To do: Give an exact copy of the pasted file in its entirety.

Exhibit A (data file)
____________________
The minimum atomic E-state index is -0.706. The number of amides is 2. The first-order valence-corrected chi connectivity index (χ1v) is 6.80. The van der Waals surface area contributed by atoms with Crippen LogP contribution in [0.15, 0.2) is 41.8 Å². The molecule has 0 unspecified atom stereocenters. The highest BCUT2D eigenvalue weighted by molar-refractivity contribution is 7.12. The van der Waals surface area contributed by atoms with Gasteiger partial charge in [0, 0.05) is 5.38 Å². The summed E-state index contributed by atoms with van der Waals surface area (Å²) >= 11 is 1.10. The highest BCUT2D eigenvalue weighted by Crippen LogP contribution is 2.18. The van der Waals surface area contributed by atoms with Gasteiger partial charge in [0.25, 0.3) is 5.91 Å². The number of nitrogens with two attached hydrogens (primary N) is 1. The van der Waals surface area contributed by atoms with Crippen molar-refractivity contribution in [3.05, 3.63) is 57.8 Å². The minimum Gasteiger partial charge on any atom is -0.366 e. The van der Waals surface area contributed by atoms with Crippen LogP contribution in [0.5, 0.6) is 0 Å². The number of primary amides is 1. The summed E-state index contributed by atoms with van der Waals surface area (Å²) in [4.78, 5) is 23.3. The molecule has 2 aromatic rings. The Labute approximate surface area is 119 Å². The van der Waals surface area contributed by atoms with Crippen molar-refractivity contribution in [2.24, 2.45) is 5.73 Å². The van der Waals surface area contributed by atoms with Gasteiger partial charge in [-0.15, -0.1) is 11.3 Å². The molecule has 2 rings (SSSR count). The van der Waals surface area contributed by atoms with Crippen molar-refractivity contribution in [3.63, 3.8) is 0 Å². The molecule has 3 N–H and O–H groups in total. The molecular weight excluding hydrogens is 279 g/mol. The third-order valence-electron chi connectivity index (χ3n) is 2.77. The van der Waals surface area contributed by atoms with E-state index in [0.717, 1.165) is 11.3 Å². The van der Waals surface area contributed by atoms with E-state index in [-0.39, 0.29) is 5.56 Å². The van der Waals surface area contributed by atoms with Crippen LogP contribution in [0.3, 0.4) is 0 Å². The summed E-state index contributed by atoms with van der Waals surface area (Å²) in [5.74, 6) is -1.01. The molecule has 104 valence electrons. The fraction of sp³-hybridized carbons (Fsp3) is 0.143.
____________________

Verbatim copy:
The minimum atomic E-state index is -0.706. The number of amides is 2. The first-order valence-corrected chi connectivity index (χ1v) is 6.80. The van der Waals surface area contributed by atoms with Crippen LogP contribution in [0.15, 0.2) is 41.8 Å². The molecule has 0 unspecified atom stereocenters. The highest BCUT2D eigenvalue weighted by molar-refractivity contribution is 7.12. The van der Waals surface area contributed by atoms with Gasteiger partial charge in [0, 0.05) is 5.38 Å². The summed E-state index contributed by atoms with van der Waals surface area (Å²) >= 11 is 1.10. The highest BCUT2D eigenvalue weighted by Crippen LogP contribution is 2.18. The van der Waals surface area contributed by atoms with Gasteiger partial charge in [0.25, 0.3) is 5.91 Å². The number of nitrogens with two attached hydrogens (primary N) is 1. The van der Waals surface area contributed by atoms with Crippen molar-refractivity contribution in [3.05, 3.63) is 57.8 Å². The minimum Gasteiger partial charge on any atom is -0.366 e. The van der Waals surface area contributed by atoms with Crippen LogP contribution in [0.5, 0.6) is 0 Å². The number of primary amides is 1. The summed E-state index contributed by atoms with van der Waals surface area (Å²) in [4.78, 5) is 23.3. The molecule has 2 aromatic rings. The Labute approximate surface area is 119 Å². The van der Waals surface area contributed by atoms with Crippen molar-refractivity contribution in [2.24, 2.45) is 5.73 Å². The van der Waals surface area contributed by atoms with Gasteiger partial charge in [-0.15, -0.1) is 11.3 Å². The molecule has 2 rings (SSSR count). The van der Waals surface area contributed by atoms with Crippen molar-refractivity contribution in [3.63, 3.8) is 0 Å². The molecule has 3 N–H and O–H groups in total. The molecular weight excluding hydrogens is 279 g/mol. The third-order valence-electron chi connectivity index (χ3n) is 2.77. The van der Waals surface area contributed by atoms with E-state index in [0.717, 1.165) is 11.3 Å². The van der Waals surface area contributed by atoms with E-state index in [-0.39, 0.29) is 5.56 Å². The van der Waals surface area contributed by atoms with Crippen LogP contribution in [0.3, 0.4) is 0 Å². The summed E-state index contributed by atoms with van der Waals surface area (Å²) in [5.74, 6) is -1.01. The molecule has 104 valence electrons. The fraction of sp³-hybridized carbons (Fsp3) is 0.143.